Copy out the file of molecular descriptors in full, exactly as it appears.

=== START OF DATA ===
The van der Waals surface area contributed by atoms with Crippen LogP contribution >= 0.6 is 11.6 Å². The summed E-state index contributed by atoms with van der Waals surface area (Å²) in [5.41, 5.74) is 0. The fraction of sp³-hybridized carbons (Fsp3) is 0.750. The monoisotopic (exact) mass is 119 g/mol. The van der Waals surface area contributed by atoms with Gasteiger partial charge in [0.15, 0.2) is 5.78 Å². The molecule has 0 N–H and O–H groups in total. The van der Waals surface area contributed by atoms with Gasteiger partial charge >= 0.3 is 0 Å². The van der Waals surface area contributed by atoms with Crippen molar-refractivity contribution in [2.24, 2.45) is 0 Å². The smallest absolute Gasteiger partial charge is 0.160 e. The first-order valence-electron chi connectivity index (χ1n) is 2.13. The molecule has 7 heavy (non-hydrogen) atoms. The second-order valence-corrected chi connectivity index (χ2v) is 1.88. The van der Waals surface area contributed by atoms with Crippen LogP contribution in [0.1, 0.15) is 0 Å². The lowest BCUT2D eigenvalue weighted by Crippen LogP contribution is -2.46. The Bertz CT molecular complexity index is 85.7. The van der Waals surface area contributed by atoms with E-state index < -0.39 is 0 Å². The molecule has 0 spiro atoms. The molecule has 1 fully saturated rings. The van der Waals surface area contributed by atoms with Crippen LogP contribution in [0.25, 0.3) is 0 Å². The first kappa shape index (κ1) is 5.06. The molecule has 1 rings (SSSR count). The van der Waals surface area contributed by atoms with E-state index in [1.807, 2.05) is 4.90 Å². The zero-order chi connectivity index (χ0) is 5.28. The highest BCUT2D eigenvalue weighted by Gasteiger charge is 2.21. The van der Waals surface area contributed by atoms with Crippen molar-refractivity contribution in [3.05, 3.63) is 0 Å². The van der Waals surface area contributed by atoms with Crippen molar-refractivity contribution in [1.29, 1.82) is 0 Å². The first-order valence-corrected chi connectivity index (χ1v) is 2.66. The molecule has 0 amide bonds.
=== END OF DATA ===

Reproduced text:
The van der Waals surface area contributed by atoms with Crippen LogP contribution >= 0.6 is 11.6 Å². The summed E-state index contributed by atoms with van der Waals surface area (Å²) in [5.41, 5.74) is 0. The fraction of sp³-hybridized carbons (Fsp3) is 0.750. The monoisotopic (exact) mass is 119 g/mol. The van der Waals surface area contributed by atoms with Gasteiger partial charge in [0.15, 0.2) is 5.78 Å². The molecule has 0 N–H and O–H groups in total. The van der Waals surface area contributed by atoms with Gasteiger partial charge >= 0.3 is 0 Å². The van der Waals surface area contributed by atoms with Crippen molar-refractivity contribution in [2.24, 2.45) is 0 Å². The smallest absolute Gasteiger partial charge is 0.160 e. The first-order valence-electron chi connectivity index (χ1n) is 2.13. The molecule has 7 heavy (non-hydrogen) atoms. The second-order valence-corrected chi connectivity index (χ2v) is 1.88. The van der Waals surface area contributed by atoms with Crippen LogP contribution in [0.1, 0.15) is 0 Å². The lowest BCUT2D eigenvalue weighted by Crippen LogP contribution is -2.46. The Bertz CT molecular complexity index is 85.7. The van der Waals surface area contributed by atoms with E-state index < -0.39 is 0 Å². The molecule has 0 spiro atoms. The molecule has 1 fully saturated rings. The van der Waals surface area contributed by atoms with Crippen LogP contribution in [0.25, 0.3) is 0 Å². The first kappa shape index (κ1) is 5.06. The molecule has 1 rings (SSSR count). The van der Waals surface area contributed by atoms with E-state index in [1.807, 2.05) is 4.90 Å². The zero-order chi connectivity index (χ0) is 5.28. The highest BCUT2D eigenvalue weighted by Gasteiger charge is 2.21. The van der Waals surface area contributed by atoms with Crippen molar-refractivity contribution in [3.05, 3.63) is 0 Å². The van der Waals surface area contributed by atoms with Crippen molar-refractivity contribution in [1.29, 1.82) is 0 Å². The first-order valence-corrected chi connectivity index (χ1v) is 2.66. The molecule has 0 amide bonds.